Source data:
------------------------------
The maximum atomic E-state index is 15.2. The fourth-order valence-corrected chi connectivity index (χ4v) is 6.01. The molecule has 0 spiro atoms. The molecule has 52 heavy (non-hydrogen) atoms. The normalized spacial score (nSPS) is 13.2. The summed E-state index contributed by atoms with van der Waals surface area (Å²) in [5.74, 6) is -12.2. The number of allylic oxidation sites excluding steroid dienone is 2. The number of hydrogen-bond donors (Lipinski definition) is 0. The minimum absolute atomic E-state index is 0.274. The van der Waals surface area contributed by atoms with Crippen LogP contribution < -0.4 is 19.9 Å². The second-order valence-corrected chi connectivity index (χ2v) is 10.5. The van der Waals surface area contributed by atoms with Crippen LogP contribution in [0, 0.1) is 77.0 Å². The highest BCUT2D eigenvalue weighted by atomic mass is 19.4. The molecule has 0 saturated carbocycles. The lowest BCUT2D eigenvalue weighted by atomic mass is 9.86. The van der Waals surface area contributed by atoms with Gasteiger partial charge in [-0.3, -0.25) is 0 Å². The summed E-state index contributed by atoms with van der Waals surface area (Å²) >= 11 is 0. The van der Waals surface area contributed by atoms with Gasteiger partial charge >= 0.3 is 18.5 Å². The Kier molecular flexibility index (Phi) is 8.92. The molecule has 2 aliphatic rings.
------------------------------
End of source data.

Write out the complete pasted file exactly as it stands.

The maximum atomic E-state index is 15.2. The fourth-order valence-corrected chi connectivity index (χ4v) is 6.01. The molecule has 0 spiro atoms. The molecule has 52 heavy (non-hydrogen) atoms. The normalized spacial score (nSPS) is 13.2. The summed E-state index contributed by atoms with van der Waals surface area (Å²) in [5.74, 6) is -12.2. The number of allylic oxidation sites excluding steroid dienone is 2. The number of hydrogen-bond donors (Lipinski definition) is 0. The minimum absolute atomic E-state index is 0.274. The van der Waals surface area contributed by atoms with Crippen LogP contribution < -0.4 is 19.9 Å². The second-order valence-corrected chi connectivity index (χ2v) is 10.5. The van der Waals surface area contributed by atoms with Crippen LogP contribution in [0, 0.1) is 77.0 Å². The highest BCUT2D eigenvalue weighted by atomic mass is 19.4. The molecule has 0 saturated carbocycles. The lowest BCUT2D eigenvalue weighted by atomic mass is 9.86. The van der Waals surface area contributed by atoms with Gasteiger partial charge in [-0.3, -0.25) is 0 Å². The summed E-state index contributed by atoms with van der Waals surface area (Å²) >= 11 is 0. The van der Waals surface area contributed by atoms with Gasteiger partial charge >= 0.3 is 18.5 Å². The Kier molecular flexibility index (Phi) is 8.92. The molecule has 2 aliphatic rings.